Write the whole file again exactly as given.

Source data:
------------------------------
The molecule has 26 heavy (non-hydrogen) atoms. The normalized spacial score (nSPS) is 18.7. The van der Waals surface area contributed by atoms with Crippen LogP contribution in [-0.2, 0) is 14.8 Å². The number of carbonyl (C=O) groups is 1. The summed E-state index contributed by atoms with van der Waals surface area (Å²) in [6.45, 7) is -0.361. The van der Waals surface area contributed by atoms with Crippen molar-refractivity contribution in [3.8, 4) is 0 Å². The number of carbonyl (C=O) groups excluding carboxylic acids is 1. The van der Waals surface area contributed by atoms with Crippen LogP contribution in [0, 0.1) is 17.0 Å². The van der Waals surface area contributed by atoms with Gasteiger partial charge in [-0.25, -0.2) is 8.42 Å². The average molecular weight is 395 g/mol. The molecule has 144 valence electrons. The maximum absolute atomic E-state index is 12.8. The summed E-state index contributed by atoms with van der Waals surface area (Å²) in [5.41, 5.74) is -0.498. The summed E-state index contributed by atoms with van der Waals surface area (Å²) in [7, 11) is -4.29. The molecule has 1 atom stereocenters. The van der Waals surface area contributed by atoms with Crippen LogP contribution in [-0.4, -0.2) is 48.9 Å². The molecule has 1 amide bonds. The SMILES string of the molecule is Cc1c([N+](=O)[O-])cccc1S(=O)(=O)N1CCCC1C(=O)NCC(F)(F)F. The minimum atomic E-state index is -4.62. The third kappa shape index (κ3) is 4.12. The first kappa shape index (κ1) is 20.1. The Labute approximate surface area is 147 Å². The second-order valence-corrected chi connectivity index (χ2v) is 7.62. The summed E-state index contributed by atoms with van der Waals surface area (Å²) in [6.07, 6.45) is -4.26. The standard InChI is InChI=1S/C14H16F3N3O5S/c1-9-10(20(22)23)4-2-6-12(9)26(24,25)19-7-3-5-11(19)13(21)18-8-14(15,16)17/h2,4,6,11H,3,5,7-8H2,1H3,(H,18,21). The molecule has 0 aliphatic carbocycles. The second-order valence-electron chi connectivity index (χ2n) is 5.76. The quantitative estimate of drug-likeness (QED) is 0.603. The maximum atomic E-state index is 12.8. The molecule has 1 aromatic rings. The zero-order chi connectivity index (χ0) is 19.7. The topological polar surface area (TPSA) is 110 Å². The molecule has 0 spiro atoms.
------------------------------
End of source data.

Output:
The molecule has 26 heavy (non-hydrogen) atoms. The normalized spacial score (nSPS) is 18.7. The van der Waals surface area contributed by atoms with Crippen LogP contribution in [-0.2, 0) is 14.8 Å². The number of carbonyl (C=O) groups is 1. The summed E-state index contributed by atoms with van der Waals surface area (Å²) in [6.45, 7) is -0.361. The van der Waals surface area contributed by atoms with Crippen molar-refractivity contribution in [3.8, 4) is 0 Å². The number of carbonyl (C=O) groups excluding carboxylic acids is 1. The van der Waals surface area contributed by atoms with Crippen LogP contribution in [0, 0.1) is 17.0 Å². The van der Waals surface area contributed by atoms with Gasteiger partial charge in [-0.25, -0.2) is 8.42 Å². The average molecular weight is 395 g/mol. The molecule has 144 valence electrons. The maximum absolute atomic E-state index is 12.8. The summed E-state index contributed by atoms with van der Waals surface area (Å²) in [5.41, 5.74) is -0.498. The summed E-state index contributed by atoms with van der Waals surface area (Å²) in [7, 11) is -4.29. The molecule has 1 atom stereocenters. The van der Waals surface area contributed by atoms with Crippen LogP contribution in [-0.4, -0.2) is 48.9 Å². The molecule has 1 amide bonds. The SMILES string of the molecule is Cc1c([N+](=O)[O-])cccc1S(=O)(=O)N1CCCC1C(=O)NCC(F)(F)F. The minimum atomic E-state index is -4.62. The third kappa shape index (κ3) is 4.12. The first kappa shape index (κ1) is 20.1. The Labute approximate surface area is 147 Å². The second-order valence-corrected chi connectivity index (χ2v) is 7.62. The summed E-state index contributed by atoms with van der Waals surface area (Å²) in [6.07, 6.45) is -4.26. The standard InChI is InChI=1S/C14H16F3N3O5S/c1-9-10(20(22)23)4-2-6-12(9)26(24,25)19-7-3-5-11(19)13(21)18-8-14(15,16)17/h2,4,6,11H,3,5,7-8H2,1H3,(H,18,21). The molecule has 0 aliphatic carbocycles. The second-order valence-electron chi connectivity index (χ2n) is 5.76. The quantitative estimate of drug-likeness (QED) is 0.603. The maximum atomic E-state index is 12.8. The molecule has 1 aromatic rings. The zero-order chi connectivity index (χ0) is 19.7. The topological polar surface area (TPSA) is 110 Å². The molecule has 0 spiro atoms.